Christie's employees pose in front of a painting entitled Salvator Mundi and attributed to Leonardo da Vinci at a photocall at the auction house in central London on October 22, 2017 a month ahead of its sale
Paris (AFP) - The fine art market is going through such a boom that it is only a matter of time before a painting sells for $1 billion (818 million euros), according to a new report seen by AFP Wednesday.
Driven by the record sale of Leonardo da Vinci's "Salvator Mundi" to a Saudi prince for $450 million ($550 million) in November, the market is rising in a way not seen for three decades, the authoritative Artprice index said.
"The latest spectacular all-time fine art auction record... for 'Salvator Mundi' represents the beginning of a new era for the art market in which the next big milestone will be the $1 billion threshold," it said.
"In the meantime, we are bound to see results between $179 million and $450 million in 2018," it predicted.
Artprice founder Thierry Ehrmann told AFP the revival of the market after two years of falling prices was spectacular, with prices surging across the globe in the second half of the year.
"All the indicators have never been so good for 30 years," he said, with the report suggesting everything points to "firm and durable growth".
Competition for the very best artworks between top museums -- with more and more being built across the globe -- was also fuelling the boom.
"The real motor of the market's growth is unquestionably the museum industry," Artprice said.
- Museums battle billionaires -
"For the first time in history, the higher end of the market is being driven not by the whims of billionaires but by acquisition strategies designed to generate future cash from museum visitor flows."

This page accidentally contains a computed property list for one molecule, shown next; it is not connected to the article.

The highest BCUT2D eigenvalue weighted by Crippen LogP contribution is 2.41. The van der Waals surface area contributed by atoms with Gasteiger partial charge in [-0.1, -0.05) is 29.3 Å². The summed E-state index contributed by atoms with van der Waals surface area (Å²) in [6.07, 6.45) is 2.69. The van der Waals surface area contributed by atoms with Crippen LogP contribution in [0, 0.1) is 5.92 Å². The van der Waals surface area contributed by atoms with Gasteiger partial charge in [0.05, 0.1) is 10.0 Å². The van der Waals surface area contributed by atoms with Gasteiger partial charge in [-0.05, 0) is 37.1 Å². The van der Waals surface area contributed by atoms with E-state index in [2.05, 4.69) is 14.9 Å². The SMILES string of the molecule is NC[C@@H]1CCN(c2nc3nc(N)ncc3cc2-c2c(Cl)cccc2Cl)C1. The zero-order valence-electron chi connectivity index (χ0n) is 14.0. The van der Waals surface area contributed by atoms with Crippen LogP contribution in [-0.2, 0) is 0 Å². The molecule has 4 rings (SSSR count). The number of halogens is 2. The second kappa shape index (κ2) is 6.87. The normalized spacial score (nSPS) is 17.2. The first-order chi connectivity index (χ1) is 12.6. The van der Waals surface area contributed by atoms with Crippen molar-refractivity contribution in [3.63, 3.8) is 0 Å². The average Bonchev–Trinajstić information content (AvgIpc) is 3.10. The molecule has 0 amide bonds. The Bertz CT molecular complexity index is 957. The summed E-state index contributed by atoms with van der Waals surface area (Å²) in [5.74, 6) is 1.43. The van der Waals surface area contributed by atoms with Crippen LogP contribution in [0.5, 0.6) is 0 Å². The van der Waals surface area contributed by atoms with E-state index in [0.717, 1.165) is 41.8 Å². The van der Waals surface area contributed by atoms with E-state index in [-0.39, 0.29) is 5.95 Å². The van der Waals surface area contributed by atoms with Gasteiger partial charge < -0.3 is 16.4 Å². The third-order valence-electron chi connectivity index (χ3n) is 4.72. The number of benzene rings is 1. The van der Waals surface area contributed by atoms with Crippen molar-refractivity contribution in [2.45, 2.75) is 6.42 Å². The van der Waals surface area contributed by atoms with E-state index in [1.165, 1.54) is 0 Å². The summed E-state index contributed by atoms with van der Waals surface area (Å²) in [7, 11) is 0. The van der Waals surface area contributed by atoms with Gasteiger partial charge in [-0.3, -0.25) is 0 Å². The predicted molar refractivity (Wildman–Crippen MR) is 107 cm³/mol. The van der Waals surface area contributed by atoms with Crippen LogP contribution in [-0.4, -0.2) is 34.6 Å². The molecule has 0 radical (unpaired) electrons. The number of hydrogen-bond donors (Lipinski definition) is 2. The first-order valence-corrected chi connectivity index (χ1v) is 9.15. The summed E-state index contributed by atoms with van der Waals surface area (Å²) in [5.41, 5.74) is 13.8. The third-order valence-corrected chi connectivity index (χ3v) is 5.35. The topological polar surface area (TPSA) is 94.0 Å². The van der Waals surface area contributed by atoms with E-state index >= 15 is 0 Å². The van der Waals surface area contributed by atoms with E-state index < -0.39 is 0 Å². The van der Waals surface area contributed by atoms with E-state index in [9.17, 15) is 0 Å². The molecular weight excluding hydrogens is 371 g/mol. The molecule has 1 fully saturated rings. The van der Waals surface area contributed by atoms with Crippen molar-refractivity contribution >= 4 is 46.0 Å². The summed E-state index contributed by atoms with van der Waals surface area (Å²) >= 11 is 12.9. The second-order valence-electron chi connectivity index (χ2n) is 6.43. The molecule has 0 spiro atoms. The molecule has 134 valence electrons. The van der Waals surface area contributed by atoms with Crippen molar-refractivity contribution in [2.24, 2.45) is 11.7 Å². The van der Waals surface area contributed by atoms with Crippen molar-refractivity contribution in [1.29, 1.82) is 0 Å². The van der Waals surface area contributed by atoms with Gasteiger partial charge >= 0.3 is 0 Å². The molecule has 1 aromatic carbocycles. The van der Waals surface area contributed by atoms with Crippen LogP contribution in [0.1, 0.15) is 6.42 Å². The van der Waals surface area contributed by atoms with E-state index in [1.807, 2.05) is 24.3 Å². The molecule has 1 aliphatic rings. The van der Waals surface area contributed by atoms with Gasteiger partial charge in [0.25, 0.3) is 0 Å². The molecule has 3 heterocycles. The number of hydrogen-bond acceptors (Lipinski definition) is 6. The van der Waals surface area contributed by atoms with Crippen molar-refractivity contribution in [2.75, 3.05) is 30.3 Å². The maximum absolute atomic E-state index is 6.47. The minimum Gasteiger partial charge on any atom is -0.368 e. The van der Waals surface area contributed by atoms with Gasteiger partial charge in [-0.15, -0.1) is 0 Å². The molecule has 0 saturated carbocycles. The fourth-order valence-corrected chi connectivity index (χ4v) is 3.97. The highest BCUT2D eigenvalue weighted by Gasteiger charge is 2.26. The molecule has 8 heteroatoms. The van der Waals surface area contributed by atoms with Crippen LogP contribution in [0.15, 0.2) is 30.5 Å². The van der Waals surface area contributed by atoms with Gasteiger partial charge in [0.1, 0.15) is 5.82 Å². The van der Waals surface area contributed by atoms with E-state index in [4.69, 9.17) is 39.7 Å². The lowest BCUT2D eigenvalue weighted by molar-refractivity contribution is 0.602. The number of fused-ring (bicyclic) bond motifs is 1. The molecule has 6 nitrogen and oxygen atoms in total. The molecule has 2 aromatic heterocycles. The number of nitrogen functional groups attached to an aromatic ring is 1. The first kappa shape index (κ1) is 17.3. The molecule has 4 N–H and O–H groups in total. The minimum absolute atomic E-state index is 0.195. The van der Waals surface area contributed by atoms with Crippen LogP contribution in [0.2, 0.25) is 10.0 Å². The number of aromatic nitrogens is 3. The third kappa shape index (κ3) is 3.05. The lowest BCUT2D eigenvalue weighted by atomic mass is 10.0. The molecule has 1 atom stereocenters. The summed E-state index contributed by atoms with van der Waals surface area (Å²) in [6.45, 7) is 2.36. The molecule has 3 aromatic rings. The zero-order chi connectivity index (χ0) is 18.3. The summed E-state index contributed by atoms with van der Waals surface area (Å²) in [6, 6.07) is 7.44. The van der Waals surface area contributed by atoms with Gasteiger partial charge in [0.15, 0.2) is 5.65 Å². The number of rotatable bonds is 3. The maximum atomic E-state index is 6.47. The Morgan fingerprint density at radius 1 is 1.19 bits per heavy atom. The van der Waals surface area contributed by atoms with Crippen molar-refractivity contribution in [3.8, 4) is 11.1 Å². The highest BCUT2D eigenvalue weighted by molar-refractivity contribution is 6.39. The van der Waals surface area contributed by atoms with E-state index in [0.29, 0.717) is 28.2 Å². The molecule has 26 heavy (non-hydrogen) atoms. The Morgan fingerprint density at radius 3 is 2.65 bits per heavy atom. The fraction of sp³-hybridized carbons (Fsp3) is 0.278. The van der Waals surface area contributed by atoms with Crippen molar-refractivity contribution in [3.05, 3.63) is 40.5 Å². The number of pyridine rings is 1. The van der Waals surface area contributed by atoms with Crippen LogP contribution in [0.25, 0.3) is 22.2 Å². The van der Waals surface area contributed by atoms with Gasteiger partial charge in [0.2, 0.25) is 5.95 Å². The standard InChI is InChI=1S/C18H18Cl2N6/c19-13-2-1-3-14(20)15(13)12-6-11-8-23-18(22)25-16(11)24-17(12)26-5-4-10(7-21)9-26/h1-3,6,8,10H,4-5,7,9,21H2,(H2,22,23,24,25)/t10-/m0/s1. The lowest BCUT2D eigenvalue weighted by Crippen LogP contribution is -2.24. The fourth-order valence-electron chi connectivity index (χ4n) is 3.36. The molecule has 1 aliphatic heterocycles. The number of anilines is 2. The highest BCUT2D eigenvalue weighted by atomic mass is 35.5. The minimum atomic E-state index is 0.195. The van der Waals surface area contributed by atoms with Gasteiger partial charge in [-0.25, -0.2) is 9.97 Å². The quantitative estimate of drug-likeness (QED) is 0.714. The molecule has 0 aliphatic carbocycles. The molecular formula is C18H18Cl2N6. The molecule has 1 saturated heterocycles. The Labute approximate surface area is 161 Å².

"The art market is now being partly driven by a balance-sheet logic that justifies acquisitions amounting to hundreds of millions of dollars," the report added.
Art sales in America soared by more than a half in the second half of the year, almost the same amount in France, by more than a quarter in Britain and by 20 percent in China.
The Asian giant remains the world's biggest art marketplace, said Artprice, with $5.1 billion in turnover -- more than a third of the global total -- with the US only slightly behind with $4.9 billion.
Artprice, which is partnered with the Chinese index Artron, said "intense competition between China and the US generated explosive growth in the West.
"Art clearly represents an essential element in the soft power arsenals of the US and China," it added, as well as on a smaller scale in the Gulf, with Qatar and the United Arab Emirates competing with each other by opening big new art museums.
Chinese supremacy was also marked in Artprice's index of the world's top 500 best performing artists at auction last year.
Chinese artists represent 32.4 percent of the total number compared to just 16.4 for American artists.
They made up four of the top 10 highest selling artists -- Qi Baishi, Zhang Daqian, Fu Baoshi, Zao Wou-Ki -- with Qi coming in fifth overall behind Leonardo, Picasso, Jean-Michel Basquiat and Andy Warhol.
As well as Leonardo, the year also saw new auction records for Basquiat, Qi, Zao, Marc Chagall, Fernand Leger and Brancusi.
Fine art is often defined as paintings, sculptures, drawings, photographs, prints, videos, installations and tapestries, but excludes furniture and traditional cultural artefacts.